A federal bankruptcy judge approved a controversial $8.3 billion settlement between Purdue Pharma and the Department of Justice, NPR reports. The deal unveiled last month stems from the company’s decades-long manufacture and marketing of Oxycontin and other highly addictive opioid medications. Under terms approved by Judge Robert Drain on Tuesday, Purdue Pharma will plead guilty to three felony counts of criminal wrongdoing. The company is likely to be reorganized into a public benefit corporation, with profits from future opioid sales to fund programs aimed at alleviating the addiction crisis.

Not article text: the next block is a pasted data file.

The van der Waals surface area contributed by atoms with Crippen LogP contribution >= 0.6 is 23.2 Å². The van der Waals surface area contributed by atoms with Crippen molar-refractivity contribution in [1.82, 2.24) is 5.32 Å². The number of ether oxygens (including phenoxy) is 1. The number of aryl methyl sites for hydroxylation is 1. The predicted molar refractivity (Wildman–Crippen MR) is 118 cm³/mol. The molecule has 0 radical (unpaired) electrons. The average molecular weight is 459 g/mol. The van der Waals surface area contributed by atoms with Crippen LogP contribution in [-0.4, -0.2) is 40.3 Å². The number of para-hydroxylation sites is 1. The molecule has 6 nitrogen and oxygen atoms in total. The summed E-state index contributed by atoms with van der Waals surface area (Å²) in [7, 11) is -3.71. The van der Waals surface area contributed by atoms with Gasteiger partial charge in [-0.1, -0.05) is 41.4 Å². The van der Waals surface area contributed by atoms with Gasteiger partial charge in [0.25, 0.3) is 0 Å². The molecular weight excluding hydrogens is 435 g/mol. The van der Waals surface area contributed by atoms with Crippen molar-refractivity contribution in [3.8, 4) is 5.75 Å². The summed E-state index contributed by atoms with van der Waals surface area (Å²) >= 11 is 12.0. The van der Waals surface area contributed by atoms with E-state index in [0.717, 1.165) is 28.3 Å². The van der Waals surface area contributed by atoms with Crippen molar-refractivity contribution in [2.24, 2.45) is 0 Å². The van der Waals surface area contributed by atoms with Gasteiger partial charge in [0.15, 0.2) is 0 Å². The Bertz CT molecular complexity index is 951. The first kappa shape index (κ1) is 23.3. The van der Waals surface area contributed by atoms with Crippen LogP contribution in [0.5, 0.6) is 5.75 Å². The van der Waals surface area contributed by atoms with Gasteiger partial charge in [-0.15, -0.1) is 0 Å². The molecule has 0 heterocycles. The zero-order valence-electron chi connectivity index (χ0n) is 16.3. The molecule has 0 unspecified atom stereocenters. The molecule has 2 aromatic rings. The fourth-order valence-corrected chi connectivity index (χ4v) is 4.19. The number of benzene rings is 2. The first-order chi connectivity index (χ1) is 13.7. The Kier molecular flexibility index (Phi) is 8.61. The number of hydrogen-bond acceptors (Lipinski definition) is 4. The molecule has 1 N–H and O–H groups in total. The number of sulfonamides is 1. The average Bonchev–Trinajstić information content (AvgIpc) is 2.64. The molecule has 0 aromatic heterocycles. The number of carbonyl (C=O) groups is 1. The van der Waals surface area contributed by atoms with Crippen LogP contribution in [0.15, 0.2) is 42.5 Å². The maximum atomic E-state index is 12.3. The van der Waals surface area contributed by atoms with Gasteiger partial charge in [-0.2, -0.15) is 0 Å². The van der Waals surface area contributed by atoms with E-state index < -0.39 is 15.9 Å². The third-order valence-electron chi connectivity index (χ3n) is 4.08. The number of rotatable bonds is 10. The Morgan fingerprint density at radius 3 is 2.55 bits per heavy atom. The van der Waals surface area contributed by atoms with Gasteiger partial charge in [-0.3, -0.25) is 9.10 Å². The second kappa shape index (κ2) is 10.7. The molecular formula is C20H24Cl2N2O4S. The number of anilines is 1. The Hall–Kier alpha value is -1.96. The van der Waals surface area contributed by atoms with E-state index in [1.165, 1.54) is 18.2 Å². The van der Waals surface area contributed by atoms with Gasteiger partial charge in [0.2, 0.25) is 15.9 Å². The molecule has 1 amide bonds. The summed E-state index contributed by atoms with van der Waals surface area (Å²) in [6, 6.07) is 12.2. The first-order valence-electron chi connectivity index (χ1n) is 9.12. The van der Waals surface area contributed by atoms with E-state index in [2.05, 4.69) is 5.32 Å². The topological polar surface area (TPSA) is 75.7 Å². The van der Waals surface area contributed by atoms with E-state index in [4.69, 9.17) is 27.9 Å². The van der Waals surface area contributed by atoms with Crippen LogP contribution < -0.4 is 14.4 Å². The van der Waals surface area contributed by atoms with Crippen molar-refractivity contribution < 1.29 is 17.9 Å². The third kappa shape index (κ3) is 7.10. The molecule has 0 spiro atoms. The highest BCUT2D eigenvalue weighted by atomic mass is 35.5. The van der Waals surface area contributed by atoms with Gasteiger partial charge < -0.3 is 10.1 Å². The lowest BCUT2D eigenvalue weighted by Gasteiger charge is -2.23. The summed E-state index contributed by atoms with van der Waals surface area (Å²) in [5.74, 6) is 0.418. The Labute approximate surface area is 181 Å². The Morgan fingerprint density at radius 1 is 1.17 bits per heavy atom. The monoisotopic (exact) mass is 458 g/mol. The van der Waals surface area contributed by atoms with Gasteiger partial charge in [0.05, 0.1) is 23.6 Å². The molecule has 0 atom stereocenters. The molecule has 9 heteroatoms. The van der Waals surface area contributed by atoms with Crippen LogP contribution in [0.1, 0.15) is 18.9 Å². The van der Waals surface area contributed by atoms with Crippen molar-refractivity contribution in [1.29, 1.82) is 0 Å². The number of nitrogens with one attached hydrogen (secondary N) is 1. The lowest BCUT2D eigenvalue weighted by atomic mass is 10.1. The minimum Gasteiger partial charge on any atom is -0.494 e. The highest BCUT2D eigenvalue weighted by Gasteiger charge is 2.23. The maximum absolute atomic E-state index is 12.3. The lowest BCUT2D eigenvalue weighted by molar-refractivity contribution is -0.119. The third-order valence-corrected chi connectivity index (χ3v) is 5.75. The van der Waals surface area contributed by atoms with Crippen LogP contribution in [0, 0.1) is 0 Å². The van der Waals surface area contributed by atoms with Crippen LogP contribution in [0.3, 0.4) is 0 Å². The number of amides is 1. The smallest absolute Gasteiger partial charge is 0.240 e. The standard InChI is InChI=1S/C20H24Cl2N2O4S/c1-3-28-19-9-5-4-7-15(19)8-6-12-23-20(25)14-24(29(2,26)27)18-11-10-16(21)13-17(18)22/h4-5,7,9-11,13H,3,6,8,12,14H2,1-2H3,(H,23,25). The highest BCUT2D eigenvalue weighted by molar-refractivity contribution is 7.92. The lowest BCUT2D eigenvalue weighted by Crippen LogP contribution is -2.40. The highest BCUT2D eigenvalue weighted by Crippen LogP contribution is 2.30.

The ruling followed a contentious day-long hearing in White Plains, N.Y., with attorneys participating by phone because of coronavirus restrictions. Drain rejected objections to the deal by a coalition of more than two dozen states that are still suing Purdue Pharma. “Let’s get real about this,” Drain said. “Let’s focus on how to resolve conflicts, or at least reduce them.” He described the federal settlement as “a critical building block” in efforts to resolve the tsunami of lawsuits against the company, which filed for bankruptcy last year. Beginning in the 1990s, Purdue Pharma and its owners, members of the Sackler family, began aggressively marketing opioid medications. The Stamford, Ct.-based business was hugely profitable but executives acknowledge their efforts helped fuel a deadly addiction epidemic that wrecked lives and killed tens of thousands of Americans. Critics of the settlement say Purdue Pharma executives pleaded guilty to illegal marketing practices in 2007, but quickly resumed their campaign to maximize profits.